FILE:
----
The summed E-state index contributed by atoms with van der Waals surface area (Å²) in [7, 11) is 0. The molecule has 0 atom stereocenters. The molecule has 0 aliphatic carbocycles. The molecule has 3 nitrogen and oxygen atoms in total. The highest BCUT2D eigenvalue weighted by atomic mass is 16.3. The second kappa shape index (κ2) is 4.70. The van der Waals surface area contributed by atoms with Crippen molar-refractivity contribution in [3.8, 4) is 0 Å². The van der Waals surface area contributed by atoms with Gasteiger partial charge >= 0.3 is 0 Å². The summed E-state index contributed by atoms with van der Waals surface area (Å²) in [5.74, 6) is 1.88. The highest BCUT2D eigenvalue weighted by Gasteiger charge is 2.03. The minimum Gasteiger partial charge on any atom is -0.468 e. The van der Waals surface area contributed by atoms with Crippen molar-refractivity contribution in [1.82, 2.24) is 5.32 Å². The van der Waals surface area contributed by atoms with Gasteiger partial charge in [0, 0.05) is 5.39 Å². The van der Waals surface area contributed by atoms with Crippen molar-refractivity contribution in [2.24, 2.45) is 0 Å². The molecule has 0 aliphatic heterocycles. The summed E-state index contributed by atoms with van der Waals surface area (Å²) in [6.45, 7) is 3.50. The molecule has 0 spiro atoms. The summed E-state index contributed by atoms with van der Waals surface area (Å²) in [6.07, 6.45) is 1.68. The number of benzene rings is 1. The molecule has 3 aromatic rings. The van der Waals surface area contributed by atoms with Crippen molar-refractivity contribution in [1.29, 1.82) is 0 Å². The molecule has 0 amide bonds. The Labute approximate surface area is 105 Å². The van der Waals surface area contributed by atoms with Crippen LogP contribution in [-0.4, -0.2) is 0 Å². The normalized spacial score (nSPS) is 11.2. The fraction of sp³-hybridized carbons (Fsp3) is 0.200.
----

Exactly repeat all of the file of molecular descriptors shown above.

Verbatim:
The summed E-state index contributed by atoms with van der Waals surface area (Å²) in [7, 11) is 0. The molecule has 0 atom stereocenters. The molecule has 0 aliphatic carbocycles. The molecule has 3 nitrogen and oxygen atoms in total. The highest BCUT2D eigenvalue weighted by atomic mass is 16.3. The second kappa shape index (κ2) is 4.70. The van der Waals surface area contributed by atoms with Crippen molar-refractivity contribution in [3.8, 4) is 0 Å². The van der Waals surface area contributed by atoms with Gasteiger partial charge >= 0.3 is 0 Å². The summed E-state index contributed by atoms with van der Waals surface area (Å²) in [5.74, 6) is 1.88. The highest BCUT2D eigenvalue weighted by Gasteiger charge is 2.03. The minimum Gasteiger partial charge on any atom is -0.468 e. The van der Waals surface area contributed by atoms with Crippen molar-refractivity contribution in [1.82, 2.24) is 5.32 Å². The van der Waals surface area contributed by atoms with Gasteiger partial charge in [0, 0.05) is 5.39 Å². The van der Waals surface area contributed by atoms with Crippen molar-refractivity contribution in [2.24, 2.45) is 0 Å². The molecule has 0 aliphatic heterocycles. The summed E-state index contributed by atoms with van der Waals surface area (Å²) in [6.45, 7) is 3.50. The molecule has 0 spiro atoms. The summed E-state index contributed by atoms with van der Waals surface area (Å²) in [6.07, 6.45) is 1.68. The number of benzene rings is 1. The molecule has 3 aromatic rings. The van der Waals surface area contributed by atoms with Crippen molar-refractivity contribution in [1.29, 1.82) is 0 Å². The molecule has 0 amide bonds. The Labute approximate surface area is 105 Å². The van der Waals surface area contributed by atoms with Crippen LogP contribution in [-0.4, -0.2) is 0 Å². The normalized spacial score (nSPS) is 11.2. The fraction of sp³-hybridized carbons (Fsp3) is 0.200.